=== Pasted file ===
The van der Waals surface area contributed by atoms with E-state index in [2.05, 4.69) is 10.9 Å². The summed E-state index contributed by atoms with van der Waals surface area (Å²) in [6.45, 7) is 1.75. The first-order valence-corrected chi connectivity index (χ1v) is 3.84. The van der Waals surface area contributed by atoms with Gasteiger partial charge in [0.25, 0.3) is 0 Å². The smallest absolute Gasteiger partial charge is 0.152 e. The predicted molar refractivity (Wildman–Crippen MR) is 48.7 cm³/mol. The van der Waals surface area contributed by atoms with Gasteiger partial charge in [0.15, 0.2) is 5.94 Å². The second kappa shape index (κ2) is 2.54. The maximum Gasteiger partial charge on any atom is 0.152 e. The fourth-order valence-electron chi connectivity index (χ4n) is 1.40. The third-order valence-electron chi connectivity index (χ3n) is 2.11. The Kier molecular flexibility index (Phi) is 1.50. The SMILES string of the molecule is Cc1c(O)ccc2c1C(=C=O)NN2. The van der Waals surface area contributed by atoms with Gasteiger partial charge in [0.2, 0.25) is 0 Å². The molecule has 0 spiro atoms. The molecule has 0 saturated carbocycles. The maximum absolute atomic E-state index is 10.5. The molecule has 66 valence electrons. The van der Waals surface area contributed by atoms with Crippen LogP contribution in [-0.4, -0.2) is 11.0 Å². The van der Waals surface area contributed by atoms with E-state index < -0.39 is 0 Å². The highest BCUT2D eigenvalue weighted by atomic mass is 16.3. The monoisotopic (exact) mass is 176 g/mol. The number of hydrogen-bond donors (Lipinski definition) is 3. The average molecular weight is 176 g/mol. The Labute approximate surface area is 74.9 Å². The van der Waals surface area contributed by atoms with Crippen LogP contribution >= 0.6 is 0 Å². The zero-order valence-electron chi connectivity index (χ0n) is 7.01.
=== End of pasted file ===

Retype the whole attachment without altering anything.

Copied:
The van der Waals surface area contributed by atoms with E-state index in [2.05, 4.69) is 10.9 Å². The summed E-state index contributed by atoms with van der Waals surface area (Å²) in [6.45, 7) is 1.75. The first-order valence-corrected chi connectivity index (χ1v) is 3.84. The van der Waals surface area contributed by atoms with Gasteiger partial charge in [0.25, 0.3) is 0 Å². The smallest absolute Gasteiger partial charge is 0.152 e. The predicted molar refractivity (Wildman–Crippen MR) is 48.7 cm³/mol. The van der Waals surface area contributed by atoms with Gasteiger partial charge in [0.15, 0.2) is 5.94 Å². The second kappa shape index (κ2) is 2.54. The maximum Gasteiger partial charge on any atom is 0.152 e. The fourth-order valence-electron chi connectivity index (χ4n) is 1.40. The third-order valence-electron chi connectivity index (χ3n) is 2.11. The Kier molecular flexibility index (Phi) is 1.50. The SMILES string of the molecule is Cc1c(O)ccc2c1C(=C=O)NN2. The van der Waals surface area contributed by atoms with Gasteiger partial charge in [0.2, 0.25) is 0 Å². The molecule has 0 spiro atoms. The molecule has 0 saturated carbocycles. The maximum absolute atomic E-state index is 10.5. The molecule has 66 valence electrons. The van der Waals surface area contributed by atoms with Crippen LogP contribution in [-0.4, -0.2) is 11.0 Å². The van der Waals surface area contributed by atoms with E-state index < -0.39 is 0 Å². The highest BCUT2D eigenvalue weighted by atomic mass is 16.3. The monoisotopic (exact) mass is 176 g/mol. The number of hydrogen-bond donors (Lipinski definition) is 3. The average molecular weight is 176 g/mol. The Labute approximate surface area is 74.9 Å². The van der Waals surface area contributed by atoms with Crippen LogP contribution >= 0.6 is 0 Å². The zero-order valence-electron chi connectivity index (χ0n) is 7.01.